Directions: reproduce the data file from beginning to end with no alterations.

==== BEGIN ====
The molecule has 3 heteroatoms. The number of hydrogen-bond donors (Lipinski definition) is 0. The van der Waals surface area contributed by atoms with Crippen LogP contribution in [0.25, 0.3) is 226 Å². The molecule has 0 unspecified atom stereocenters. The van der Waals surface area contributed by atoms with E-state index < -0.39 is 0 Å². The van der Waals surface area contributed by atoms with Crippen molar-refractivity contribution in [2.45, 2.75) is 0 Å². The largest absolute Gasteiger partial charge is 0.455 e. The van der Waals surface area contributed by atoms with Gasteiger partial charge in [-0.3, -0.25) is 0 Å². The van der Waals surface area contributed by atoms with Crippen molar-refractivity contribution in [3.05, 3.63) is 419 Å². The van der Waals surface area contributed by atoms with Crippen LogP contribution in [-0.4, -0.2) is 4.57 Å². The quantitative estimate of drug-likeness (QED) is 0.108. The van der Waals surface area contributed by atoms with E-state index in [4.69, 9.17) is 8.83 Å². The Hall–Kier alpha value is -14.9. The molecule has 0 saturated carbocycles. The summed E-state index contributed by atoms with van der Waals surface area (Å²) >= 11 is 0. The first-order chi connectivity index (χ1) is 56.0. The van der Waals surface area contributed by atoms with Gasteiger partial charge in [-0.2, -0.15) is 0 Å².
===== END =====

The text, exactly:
The molecule has 3 heteroatoms. The number of hydrogen-bond donors (Lipinski definition) is 0. The van der Waals surface area contributed by atoms with Crippen LogP contribution in [0.25, 0.3) is 226 Å². The molecule has 0 unspecified atom stereocenters. The van der Waals surface area contributed by atoms with E-state index < -0.39 is 0 Å². The van der Waals surface area contributed by atoms with Crippen molar-refractivity contribution in [2.45, 2.75) is 0 Å². The largest absolute Gasteiger partial charge is 0.455 e. The van der Waals surface area contributed by atoms with Gasteiger partial charge in [-0.3, -0.25) is 0 Å². The van der Waals surface area contributed by atoms with Crippen molar-refractivity contribution in [3.05, 3.63) is 419 Å². The van der Waals surface area contributed by atoms with Crippen LogP contribution in [-0.4, -0.2) is 4.57 Å². The quantitative estimate of drug-likeness (QED) is 0.108. The van der Waals surface area contributed by atoms with E-state index in [4.69, 9.17) is 8.83 Å². The Hall–Kier alpha value is -14.9. The molecule has 0 saturated carbocycles. The summed E-state index contributed by atoms with van der Waals surface area (Å²) >= 11 is 0. The first-order chi connectivity index (χ1) is 56.0. The van der Waals surface area contributed by atoms with Gasteiger partial charge in [-0.2, -0.15) is 0 Å².